Synchronous resection of primary colorectal tumor, liver metastases safe in some patients

the ONA take:

A recent study examined and compared patient outcomes associated with synchronous and sequential colorectal and liver resections in patients with stage IV colorectal cancer.

Generally, a combination therapy involving chemotherapy and surgical resection is used to treat colorectal cancer, but debate remains as to whether metastatic tumors should be surgically removed at the same time as the primary tumors (synchronously), as opposed to a sequential approach.

Researchers from the Mayo Clinic, led by David Nagorney, M.D., used a multi-institutional database to review a pool of 43,408 patients who underwent colorectal and liver resections for stage IV colorectal cancer. Individuals in the pool were assigned risk categories based on the extent of resection, as well as colorectal resection location.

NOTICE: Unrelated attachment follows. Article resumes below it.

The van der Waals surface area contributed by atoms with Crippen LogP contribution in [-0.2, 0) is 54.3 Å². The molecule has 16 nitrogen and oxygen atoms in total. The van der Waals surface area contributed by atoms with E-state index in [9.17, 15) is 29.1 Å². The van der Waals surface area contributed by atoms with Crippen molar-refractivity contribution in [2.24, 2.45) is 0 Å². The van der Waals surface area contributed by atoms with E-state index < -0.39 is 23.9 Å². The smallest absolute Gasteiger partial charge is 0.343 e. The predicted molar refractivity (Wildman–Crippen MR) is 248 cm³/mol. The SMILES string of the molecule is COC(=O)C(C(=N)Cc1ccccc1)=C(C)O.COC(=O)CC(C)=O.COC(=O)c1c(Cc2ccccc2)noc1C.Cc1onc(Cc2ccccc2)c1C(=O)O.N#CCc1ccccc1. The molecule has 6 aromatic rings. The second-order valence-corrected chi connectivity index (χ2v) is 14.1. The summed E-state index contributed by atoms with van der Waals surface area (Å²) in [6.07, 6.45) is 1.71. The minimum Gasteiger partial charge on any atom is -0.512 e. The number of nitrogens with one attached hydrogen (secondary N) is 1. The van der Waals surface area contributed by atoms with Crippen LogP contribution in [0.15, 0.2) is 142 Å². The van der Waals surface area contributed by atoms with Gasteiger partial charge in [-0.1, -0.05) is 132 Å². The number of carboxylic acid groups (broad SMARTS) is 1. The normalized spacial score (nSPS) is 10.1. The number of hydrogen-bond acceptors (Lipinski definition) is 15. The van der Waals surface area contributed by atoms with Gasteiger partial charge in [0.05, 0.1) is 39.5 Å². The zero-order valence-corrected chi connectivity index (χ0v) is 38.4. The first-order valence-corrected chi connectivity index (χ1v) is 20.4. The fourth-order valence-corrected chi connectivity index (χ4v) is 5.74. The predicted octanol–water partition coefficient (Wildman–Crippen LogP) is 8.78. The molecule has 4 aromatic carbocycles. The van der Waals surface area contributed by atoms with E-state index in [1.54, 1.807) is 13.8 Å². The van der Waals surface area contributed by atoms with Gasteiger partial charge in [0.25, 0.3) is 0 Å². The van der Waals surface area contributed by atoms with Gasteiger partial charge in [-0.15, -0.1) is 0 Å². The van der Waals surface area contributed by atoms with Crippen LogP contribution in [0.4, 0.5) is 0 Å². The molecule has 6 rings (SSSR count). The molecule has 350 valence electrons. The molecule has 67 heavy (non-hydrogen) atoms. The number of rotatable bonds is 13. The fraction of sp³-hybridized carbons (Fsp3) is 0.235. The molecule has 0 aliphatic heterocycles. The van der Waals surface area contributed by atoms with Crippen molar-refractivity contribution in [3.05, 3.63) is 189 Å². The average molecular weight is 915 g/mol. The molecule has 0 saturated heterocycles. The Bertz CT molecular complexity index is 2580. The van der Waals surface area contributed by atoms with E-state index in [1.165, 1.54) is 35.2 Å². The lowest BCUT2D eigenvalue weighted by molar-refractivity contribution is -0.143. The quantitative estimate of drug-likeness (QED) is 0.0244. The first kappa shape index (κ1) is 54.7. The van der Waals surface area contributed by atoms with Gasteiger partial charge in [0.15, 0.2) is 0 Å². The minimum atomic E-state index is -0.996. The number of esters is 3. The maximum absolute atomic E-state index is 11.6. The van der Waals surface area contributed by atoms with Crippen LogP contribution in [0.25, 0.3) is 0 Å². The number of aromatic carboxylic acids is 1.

The investigators compared outcomes within each category, comparing those that underwent synchronous colorectal and liver resections vs those who had these operations performed sequentially. The study goal was to evaluate the risk of the component operations and determine which combination of colon and liver procedures  was safest.

Study data indicate that poor patient outcomes are tied more closely to the risk of individual procedures as opposed to timing. major complications are linked to the extent of resection required (liver resection or colorectal surgery).

The study data also indicate that synchronous resection of primary colorectal tumors and metastatic liver tumors is safe when minor liver resections are required.

Study results were published in Journal of Gastrointestinal Surgery.

Synchronous resection of primary colorectal tumor, liver metastases safe in some patients
Patient outcomes associated with synchronous and sequential colorectal and liver resections in patients with stage IV colorectal cancer.
About 20 percent of colorectal cancer patients have cancers that have spread (metastasized) beyond the colon at the time of their diagnosis. The liver is the most common site for these metastases. The approach to treating primary tumors within the colon and metastatic tumors in the liver continues to evolve; however, it typically involves chemotherapy plus surgical removal (resection) of both types of tumors.
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